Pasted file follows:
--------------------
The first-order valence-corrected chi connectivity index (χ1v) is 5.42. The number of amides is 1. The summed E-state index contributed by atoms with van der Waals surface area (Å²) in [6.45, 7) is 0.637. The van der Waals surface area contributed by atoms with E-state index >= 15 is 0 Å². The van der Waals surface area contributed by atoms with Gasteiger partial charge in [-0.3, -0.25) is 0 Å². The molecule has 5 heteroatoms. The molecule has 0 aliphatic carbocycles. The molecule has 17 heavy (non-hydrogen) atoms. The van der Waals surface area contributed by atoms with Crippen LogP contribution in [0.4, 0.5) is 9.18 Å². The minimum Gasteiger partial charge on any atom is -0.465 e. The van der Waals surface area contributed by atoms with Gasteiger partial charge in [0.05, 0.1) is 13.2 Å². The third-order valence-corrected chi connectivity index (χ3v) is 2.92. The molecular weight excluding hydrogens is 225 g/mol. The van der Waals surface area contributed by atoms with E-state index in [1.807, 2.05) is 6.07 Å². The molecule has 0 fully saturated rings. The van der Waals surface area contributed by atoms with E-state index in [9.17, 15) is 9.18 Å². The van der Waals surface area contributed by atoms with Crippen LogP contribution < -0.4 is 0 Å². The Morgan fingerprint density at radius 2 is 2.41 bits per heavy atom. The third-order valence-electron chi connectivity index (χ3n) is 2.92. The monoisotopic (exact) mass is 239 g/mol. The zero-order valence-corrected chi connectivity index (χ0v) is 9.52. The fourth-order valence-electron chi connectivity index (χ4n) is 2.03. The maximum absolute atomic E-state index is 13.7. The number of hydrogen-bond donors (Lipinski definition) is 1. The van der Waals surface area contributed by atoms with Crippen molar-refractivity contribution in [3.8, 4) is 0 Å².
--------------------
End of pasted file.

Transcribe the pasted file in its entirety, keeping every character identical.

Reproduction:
The first-order valence-corrected chi connectivity index (χ1v) is 5.42. The number of amides is 1. The summed E-state index contributed by atoms with van der Waals surface area (Å²) in [6.45, 7) is 0.637. The van der Waals surface area contributed by atoms with E-state index >= 15 is 0 Å². The van der Waals surface area contributed by atoms with Gasteiger partial charge in [-0.3, -0.25) is 0 Å². The molecule has 5 heteroatoms. The molecule has 0 aliphatic carbocycles. The molecule has 17 heavy (non-hydrogen) atoms. The van der Waals surface area contributed by atoms with Crippen LogP contribution in [0.4, 0.5) is 9.18 Å². The minimum Gasteiger partial charge on any atom is -0.465 e. The van der Waals surface area contributed by atoms with Gasteiger partial charge in [0.05, 0.1) is 13.2 Å². The third-order valence-corrected chi connectivity index (χ3v) is 2.92. The molecular weight excluding hydrogens is 225 g/mol. The van der Waals surface area contributed by atoms with E-state index in [1.807, 2.05) is 6.07 Å². The molecule has 0 fully saturated rings. The van der Waals surface area contributed by atoms with E-state index in [9.17, 15) is 9.18 Å². The van der Waals surface area contributed by atoms with Crippen LogP contribution < -0.4 is 0 Å². The Morgan fingerprint density at radius 2 is 2.41 bits per heavy atom. The third-order valence-electron chi connectivity index (χ3n) is 2.92. The monoisotopic (exact) mass is 239 g/mol. The zero-order valence-corrected chi connectivity index (χ0v) is 9.52. The fourth-order valence-electron chi connectivity index (χ4n) is 2.03. The maximum absolute atomic E-state index is 13.7. The number of hydrogen-bond donors (Lipinski definition) is 1. The van der Waals surface area contributed by atoms with Crippen molar-refractivity contribution in [3.8, 4) is 0 Å².